# Word Problem Lesson Plan: Riddle Books Game

This lesson plan, adaptable for grades 3-8, features Riddle Books, a math game that challenges students to solve algebra word problems by constructing visual models, and deriving equations from those models.

### Students will:

- Read and extract relevant information to solve a word problem.
- Construct visual models as a strategy for solving algebra word problems, ranging from addition and subtraction to fractions and multiple variables.
- Derive algebraic equations from models they build.

### Materials:

- Computers or other devices with Internet access
- Interactive whiteboard or other display
- Class sets of the Brainstorm Activity (if limited computer access)

### Preparation:

This lesson features a word problem game called Riddle Books, developed by Center for Game Science. The game challenges players to apply their knowledge of fractions by slicing and slashing blocks into fractional parts.Review the Riddle Books video tutorial to see how to play the game. Then, preview and play Riddle Books to plan how you will adapt it to your students’ needs. If students will be playing in small groups, review tips on Setting Cooperative Gaming Expectations.

Depending on your classroom routines and available technology, you may want to consider these grouping options:

- 1:1 with students and devices
- Two to three students sharing one device and swapping ideas and the device back and forth
- Station model where small groups rotate through using the devices

Build background knowledge or reinforce topics with these BrainPOP movies: Word Problems, Multiplication, Division and Context Clues.

### Lesson Procedure:

- Prompt pairs to brainstorm ways they use addition, subtraction, multiplication and/or division in their everyday lives. To get students thinking, display and read aloud this Real Life Related Reading, which lists a number of different ways we use math in our daily lives.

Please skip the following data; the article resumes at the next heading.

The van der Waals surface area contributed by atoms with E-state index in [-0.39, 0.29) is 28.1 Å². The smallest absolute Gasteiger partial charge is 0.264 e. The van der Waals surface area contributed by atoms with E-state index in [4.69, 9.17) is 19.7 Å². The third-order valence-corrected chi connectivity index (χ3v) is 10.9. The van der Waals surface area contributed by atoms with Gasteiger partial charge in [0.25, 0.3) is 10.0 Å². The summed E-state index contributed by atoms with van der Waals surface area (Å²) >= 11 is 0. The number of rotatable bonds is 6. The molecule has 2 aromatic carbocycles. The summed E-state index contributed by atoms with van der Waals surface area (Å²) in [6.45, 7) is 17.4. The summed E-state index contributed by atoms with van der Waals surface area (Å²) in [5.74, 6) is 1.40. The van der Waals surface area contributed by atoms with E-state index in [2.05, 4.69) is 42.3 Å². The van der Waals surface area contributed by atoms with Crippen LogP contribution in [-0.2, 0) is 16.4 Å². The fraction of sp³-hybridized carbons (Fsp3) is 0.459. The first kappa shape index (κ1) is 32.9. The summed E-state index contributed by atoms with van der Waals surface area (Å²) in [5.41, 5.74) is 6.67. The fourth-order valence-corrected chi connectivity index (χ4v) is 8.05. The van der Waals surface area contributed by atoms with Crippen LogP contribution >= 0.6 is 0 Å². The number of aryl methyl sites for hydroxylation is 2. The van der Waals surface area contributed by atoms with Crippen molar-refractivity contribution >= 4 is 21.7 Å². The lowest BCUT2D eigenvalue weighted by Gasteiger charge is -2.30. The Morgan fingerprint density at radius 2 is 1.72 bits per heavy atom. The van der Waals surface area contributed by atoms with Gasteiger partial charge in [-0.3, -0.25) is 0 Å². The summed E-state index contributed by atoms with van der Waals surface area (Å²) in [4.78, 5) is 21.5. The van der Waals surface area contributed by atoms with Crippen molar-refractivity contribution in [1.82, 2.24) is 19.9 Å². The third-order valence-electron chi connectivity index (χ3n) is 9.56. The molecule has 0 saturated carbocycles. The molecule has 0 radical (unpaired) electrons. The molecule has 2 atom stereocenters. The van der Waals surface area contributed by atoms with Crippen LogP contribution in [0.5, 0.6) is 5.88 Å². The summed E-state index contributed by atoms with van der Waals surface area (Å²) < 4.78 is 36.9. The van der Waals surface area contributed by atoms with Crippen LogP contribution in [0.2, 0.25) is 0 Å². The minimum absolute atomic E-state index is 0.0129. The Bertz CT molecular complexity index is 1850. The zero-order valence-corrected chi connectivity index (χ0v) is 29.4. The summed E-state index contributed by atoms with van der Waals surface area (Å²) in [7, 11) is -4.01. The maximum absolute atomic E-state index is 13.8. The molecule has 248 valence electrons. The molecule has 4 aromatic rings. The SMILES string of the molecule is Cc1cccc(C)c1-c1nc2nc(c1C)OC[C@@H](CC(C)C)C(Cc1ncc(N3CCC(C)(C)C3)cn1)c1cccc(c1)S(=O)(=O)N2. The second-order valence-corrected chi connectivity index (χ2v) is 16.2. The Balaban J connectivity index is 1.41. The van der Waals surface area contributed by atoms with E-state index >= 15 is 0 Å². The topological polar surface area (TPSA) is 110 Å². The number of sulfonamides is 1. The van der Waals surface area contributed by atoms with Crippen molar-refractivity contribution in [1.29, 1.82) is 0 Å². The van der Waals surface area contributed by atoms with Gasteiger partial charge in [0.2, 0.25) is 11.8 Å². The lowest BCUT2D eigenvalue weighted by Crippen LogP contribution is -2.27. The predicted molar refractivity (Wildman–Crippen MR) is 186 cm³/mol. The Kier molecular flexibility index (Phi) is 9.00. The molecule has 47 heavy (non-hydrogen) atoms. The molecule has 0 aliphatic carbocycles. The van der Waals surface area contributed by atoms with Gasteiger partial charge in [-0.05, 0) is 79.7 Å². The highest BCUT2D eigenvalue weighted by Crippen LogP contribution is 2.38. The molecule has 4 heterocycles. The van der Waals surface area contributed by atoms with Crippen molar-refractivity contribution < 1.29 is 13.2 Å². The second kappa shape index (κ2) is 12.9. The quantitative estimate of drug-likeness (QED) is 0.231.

- Now bring the class together to watch the BrainPOP movie Word Problems on the whiteboard. After the movie, encourage students to discuss what they learned from the movie. Ask students which strategies they might use to solve a word problem. At their own computers or devices have pairs complete the “Brainstorm” section of the Word Problem activity page. Or distribute copies if doing the activity offline. Then have each pairs share their responses with another pair.
- Next, have students review their brainstorm of everyday uses of math from the beginning of the lesson. Have each students choose an example and write a word problem related to that situation. For example, if they choose figuring out how much time before the bus comes, then they should write a word problem with specific times. Have them write the answer to their word problem on a small piece of paper, then fold it up.
- After writing their word problems and answers, have students swap word problems with a classmate. Allow time for students to solve each other’s word problems. Circulate while students are working and help those who are struggling.
- Upon solving the word problem, have students compare their answer to the one on the small piece of paper to confirm. If their answer is not correct, encourage them to figure out what went wrong. Have them consider what strategies they used to solve the problem.
- Project the game Riddle Books on the whiteboard and explain that this word problem game challenges players to figure out which pieces of information will help them turn a word problem into a mathematical equation. Demonstrate the tutorial level of the game to model how to play.
- Now have students play individually or in pairs for 20-30 minutes. Encourage them to use paper and pencil to work through the problems.
- Circulate as students play, answering questions as needed. If students have individual logins through My BrainPOP, encourage them to use the SnapThought tool to take snapshots during game play, and reflect on their strategies. Review Riddle Books: SnapThought Prompts for My BrainPOP for suggested prompts.
- After students play, bring the class together to discuss their experience, including what was easy and what was challenging. Encourage them to share their SnapThought responses

### Extension Activities:

Challenge students to solve the word problems in this Do It! Related Reading.You may also encourage students to write their own word problems and challenge each other to solve them.